The next phase of creative living involves taking these ideas of Who You Are and What You Want and beginning to explore ways of expressing them in your life.  If you start to realize that you don’t really enjoy teaching, for example, work out a way to do a bit less of it and start taking a course in Shiatsu massage.  Gradually start grabbing more time to read books dealing with an obscure and long-buried interest. Take up a new hobby that excites you, even if you think you lack the talent to be any good.  The key in this stage is to collect as many different experiences and as much knowledge as you can about all of the things that you love or want to do.  Collecting experiences gives you the chance to discover firsthand where your talents and passions lie.

In the experimentation phase, creative living artists are constantly challenging their beliefs and perceptions to look for new ways to view and benefit from their current circumstances and resources.  Asking questions will help you to remain vigilant to unwanted beliefs and expectations that will keep surfacing to sabotage your efforts at creativity.

Try on new perspectives by asking:

What if everything I thought was right, was wrong?

What would happen if I combined A and B?

How can I do more of A and still have time / money for B?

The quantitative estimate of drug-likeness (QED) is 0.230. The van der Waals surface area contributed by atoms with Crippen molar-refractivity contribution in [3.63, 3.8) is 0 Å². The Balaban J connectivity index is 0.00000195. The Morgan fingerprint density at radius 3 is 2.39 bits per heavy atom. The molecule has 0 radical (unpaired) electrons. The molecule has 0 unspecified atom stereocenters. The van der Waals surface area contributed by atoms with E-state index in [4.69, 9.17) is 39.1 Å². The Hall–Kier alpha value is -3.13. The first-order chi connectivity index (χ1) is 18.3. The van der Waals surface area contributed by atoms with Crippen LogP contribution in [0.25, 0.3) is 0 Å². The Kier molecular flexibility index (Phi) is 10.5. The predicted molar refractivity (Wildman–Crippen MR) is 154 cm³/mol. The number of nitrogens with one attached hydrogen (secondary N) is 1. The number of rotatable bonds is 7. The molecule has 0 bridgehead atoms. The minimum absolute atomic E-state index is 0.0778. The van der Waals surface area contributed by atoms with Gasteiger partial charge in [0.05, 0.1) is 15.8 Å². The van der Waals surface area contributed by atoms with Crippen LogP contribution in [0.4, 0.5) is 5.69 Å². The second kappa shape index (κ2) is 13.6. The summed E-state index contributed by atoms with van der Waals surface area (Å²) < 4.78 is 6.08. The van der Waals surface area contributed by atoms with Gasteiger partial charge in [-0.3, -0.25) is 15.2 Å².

What if I did the opposite of what I feel I should do?

What if I had to start all over again without any experience?

What is another way I could accomplish that same thing?


Watch.  Listen.  Feel.  Pay attention.  As the insights into Who You Are and What You Want start flowing in from your experiences you will notice how unexpected opportunities keep appearing for you to express, create, and learn in just the ways you desire.  At a speed uniquely suited to your needs, you will evolve toward a more solid understanding of your ideal work or Life Path.

Expression & Flow

As you become more aware of Who You Are and What You Want, you will develop the inner strength and conviction to express yourself creatively through all of your choices and interactions.  To move into and remain in this phase for longer periods, creative living artists cultivate the following characteristics:  1) A high level of tolerance (and even a liking) for the periods of chaos that signal growth and change. 2) A respect for silence, a recognition of the need for introspection, and an ongoing commitment to self-discovery.  3) A willingness to experiment and break away from set roles, methods, and standards.  4) Above all, they recognize and honour their basic human need to create; to contribute to the world through continually expressing Who They Are.

A commitment to creative living is the most effective career strategy I have seen for realizing both success and overall life fulfillment. Creative living, like any other natural process, is cyclical.  Your experiences, with all of their challenges and discoveries, will continually return you to the beginning of the cycle and prompt you to create changes so that your life more accurately expresses Who You Are. Ultimately, when the joy of being in the creative process becomes one and the same with that which you are creating, you will have found the never-ending source of fulfillment you have been seeking. And you will realize that it was inside you all along.